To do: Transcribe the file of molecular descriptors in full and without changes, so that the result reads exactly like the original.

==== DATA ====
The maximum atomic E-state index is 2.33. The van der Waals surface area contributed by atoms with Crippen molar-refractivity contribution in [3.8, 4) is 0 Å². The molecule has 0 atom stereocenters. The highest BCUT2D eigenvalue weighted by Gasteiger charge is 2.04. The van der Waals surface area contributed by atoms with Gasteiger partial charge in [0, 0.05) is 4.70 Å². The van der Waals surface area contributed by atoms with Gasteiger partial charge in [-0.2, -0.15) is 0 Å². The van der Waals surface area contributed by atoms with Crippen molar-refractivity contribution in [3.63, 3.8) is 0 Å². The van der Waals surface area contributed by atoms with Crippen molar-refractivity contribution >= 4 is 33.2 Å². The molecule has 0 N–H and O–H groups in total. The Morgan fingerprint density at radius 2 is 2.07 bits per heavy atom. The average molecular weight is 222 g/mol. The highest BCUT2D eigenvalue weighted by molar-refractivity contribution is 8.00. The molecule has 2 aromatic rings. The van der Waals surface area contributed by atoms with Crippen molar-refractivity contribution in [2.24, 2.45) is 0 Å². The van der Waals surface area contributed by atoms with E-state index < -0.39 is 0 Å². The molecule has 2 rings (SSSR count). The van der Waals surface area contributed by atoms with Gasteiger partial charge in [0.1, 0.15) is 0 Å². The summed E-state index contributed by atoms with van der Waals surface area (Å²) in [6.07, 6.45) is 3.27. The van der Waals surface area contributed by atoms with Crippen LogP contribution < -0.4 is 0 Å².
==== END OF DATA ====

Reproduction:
The maximum atomic E-state index is 2.33. The van der Waals surface area contributed by atoms with Crippen molar-refractivity contribution in [3.8, 4) is 0 Å². The molecule has 0 atom stereocenters. The highest BCUT2D eigenvalue weighted by Gasteiger charge is 2.04. The van der Waals surface area contributed by atoms with Gasteiger partial charge in [0, 0.05) is 4.70 Å². The van der Waals surface area contributed by atoms with Gasteiger partial charge in [-0.2, -0.15) is 0 Å². The van der Waals surface area contributed by atoms with Crippen molar-refractivity contribution in [3.63, 3.8) is 0 Å². The van der Waals surface area contributed by atoms with Crippen molar-refractivity contribution >= 4 is 33.2 Å². The molecule has 0 N–H and O–H groups in total. The Morgan fingerprint density at radius 2 is 2.07 bits per heavy atom. The average molecular weight is 222 g/mol. The highest BCUT2D eigenvalue weighted by molar-refractivity contribution is 8.00. The molecule has 2 aromatic rings. The van der Waals surface area contributed by atoms with Crippen molar-refractivity contribution in [2.24, 2.45) is 0 Å². The van der Waals surface area contributed by atoms with E-state index < -0.39 is 0 Å². The molecule has 2 rings (SSSR count). The van der Waals surface area contributed by atoms with Gasteiger partial charge in [0.1, 0.15) is 0 Å². The summed E-state index contributed by atoms with van der Waals surface area (Å²) in [6.07, 6.45) is 3.27. The van der Waals surface area contributed by atoms with Crippen LogP contribution < -0.4 is 0 Å².